An alternative arrangement may be that the filter element is incorporated with some kind of a timer device which will trigger the connection to the power source providing the current passing through the filter element. There are known timing devices to establish such periodic contact.
In yet another application of the filter element design of the present invention, the efficiency of an engine may be monitored by measuring the frequency and the current requirement for eliminating the build-up of accumulated carbon particles during the performance of the engine.
The following examples will illustrate the making and the utilization of the ceramic filter of the present invention.
Fine particles of silicon nitride were mixed with molybdenum disilicide in a volume ratio of 60:40. The average particle size of the mixture was 20μm. The organic binder utilized in this example is marketed under the trade name of Durez (marketed by Canadian Occidental Petroleum Ltd.). An aqueous slurry was made with the organic binder by mixing it with sufficient amount of water to render it pourable. The organic binder slurry was then added to the dry ceramic mixture in 50 vol. %. Discs having dimensions of 4" diameter and 1" thickness were cast from the above mixture.
A separate mixture made of silicon nitride particles and aqueous organic binder slurry in 25 vol. % was prepared. A ring of 1" thickness, 4" internal diameter and 4.25" external diameter was cast from the latter mixture.
The green discs made of silicon nitride and molybdenum disilicide were inserted into the green ceramic rings composed essentially of silicon nitride.
The green discs enclosed by the rings were allowed to dry in air, and subsequently they were fired in air applying slow heating to attain 700° C. The temperature was raised gradually to 700° C. in a period of 12 hours. Subsequently the temperature was further increased and the firing was continued in argon atmosphere at 1600° C. for another two hours. The filter discs so obtained were found to have 62 vol. % porosity. The surrounding ring made of non-conducting ceramic material was found to have less than 20% porosity.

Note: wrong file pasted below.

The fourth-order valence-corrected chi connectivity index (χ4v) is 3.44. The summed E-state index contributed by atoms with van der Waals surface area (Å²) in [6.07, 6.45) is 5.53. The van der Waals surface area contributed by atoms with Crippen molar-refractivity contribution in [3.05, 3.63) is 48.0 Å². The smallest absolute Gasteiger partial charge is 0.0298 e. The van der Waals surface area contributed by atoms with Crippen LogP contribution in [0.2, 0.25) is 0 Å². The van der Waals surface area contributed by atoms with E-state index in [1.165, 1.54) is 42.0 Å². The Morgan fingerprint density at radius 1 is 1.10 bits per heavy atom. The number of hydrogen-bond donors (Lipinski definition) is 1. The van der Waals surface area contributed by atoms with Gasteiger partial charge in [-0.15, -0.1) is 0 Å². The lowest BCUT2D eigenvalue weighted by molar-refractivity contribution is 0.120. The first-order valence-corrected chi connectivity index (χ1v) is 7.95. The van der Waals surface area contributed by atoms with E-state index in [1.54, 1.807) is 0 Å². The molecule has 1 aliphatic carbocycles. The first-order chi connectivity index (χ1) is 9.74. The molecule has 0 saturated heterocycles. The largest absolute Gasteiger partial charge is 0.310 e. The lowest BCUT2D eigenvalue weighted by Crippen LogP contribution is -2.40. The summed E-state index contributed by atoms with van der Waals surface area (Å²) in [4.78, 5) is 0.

A layer of copper was deposited on the flat faces of the disc by electroless deposition. The deposits were located in the centre of the flat face and had approximately 1 inch diameter. Care was taken that no copper was deposited over the surface of the insulator ring enclosing the ceramic filter discs.
Insulated copper wire was brazed, one to each side to the copper layer deposited on the face of the filter disc.
The filter discs so obtained and enclosed in an insulator ring were subsequently encased in a stainless steel cylinders, which allowed them to be fitted to the exhaust pipe of an internal combustion engine.